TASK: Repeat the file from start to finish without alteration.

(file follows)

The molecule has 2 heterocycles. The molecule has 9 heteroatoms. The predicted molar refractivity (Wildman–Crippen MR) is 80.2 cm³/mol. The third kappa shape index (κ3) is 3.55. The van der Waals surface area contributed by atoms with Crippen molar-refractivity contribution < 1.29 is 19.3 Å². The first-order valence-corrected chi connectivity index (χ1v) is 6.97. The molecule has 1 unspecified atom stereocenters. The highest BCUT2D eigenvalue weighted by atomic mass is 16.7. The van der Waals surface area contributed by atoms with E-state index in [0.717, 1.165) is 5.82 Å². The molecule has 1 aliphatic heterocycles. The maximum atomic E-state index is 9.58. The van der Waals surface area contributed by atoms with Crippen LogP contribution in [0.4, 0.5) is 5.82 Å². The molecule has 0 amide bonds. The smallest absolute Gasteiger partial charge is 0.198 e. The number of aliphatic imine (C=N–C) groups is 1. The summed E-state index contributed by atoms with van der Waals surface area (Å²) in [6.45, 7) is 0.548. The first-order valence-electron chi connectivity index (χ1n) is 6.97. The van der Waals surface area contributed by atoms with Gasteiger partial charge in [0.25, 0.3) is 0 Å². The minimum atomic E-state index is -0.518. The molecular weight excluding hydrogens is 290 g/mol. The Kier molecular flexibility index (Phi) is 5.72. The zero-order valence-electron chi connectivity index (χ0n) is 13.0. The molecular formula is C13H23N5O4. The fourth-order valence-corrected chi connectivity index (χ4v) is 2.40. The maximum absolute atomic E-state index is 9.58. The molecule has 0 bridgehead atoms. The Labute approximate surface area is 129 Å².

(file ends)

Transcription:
The molecule has 2 heterocycles. The molecule has 9 heteroatoms. The predicted molar refractivity (Wildman–Crippen MR) is 80.2 cm³/mol. The third kappa shape index (κ3) is 3.55. The van der Waals surface area contributed by atoms with Crippen molar-refractivity contribution < 1.29 is 19.3 Å². The first-order valence-corrected chi connectivity index (χ1v) is 6.97. The molecule has 1 unspecified atom stereocenters. The highest BCUT2D eigenvalue weighted by atomic mass is 16.7. The van der Waals surface area contributed by atoms with E-state index in [0.717, 1.165) is 5.82 Å². The molecule has 1 aliphatic heterocycles. The maximum atomic E-state index is 9.58. The van der Waals surface area contributed by atoms with Crippen LogP contribution in [0.4, 0.5) is 5.82 Å². The molecule has 0 amide bonds. The smallest absolute Gasteiger partial charge is 0.198 e. The number of aliphatic imine (C=N–C) groups is 1. The summed E-state index contributed by atoms with van der Waals surface area (Å²) in [6.45, 7) is 0.548. The first-order valence-electron chi connectivity index (χ1n) is 6.97. The van der Waals surface area contributed by atoms with Gasteiger partial charge in [0.25, 0.3) is 0 Å². The minimum atomic E-state index is -0.518. The molecular weight excluding hydrogens is 290 g/mol. The Kier molecular flexibility index (Phi) is 5.72. The zero-order valence-electron chi connectivity index (χ0n) is 13.0. The molecular formula is C13H23N5O4. The fourth-order valence-corrected chi connectivity index (χ4v) is 2.40. The maximum absolute atomic E-state index is 9.58. The molecule has 0 bridgehead atoms. The Labute approximate surface area is 129 Å².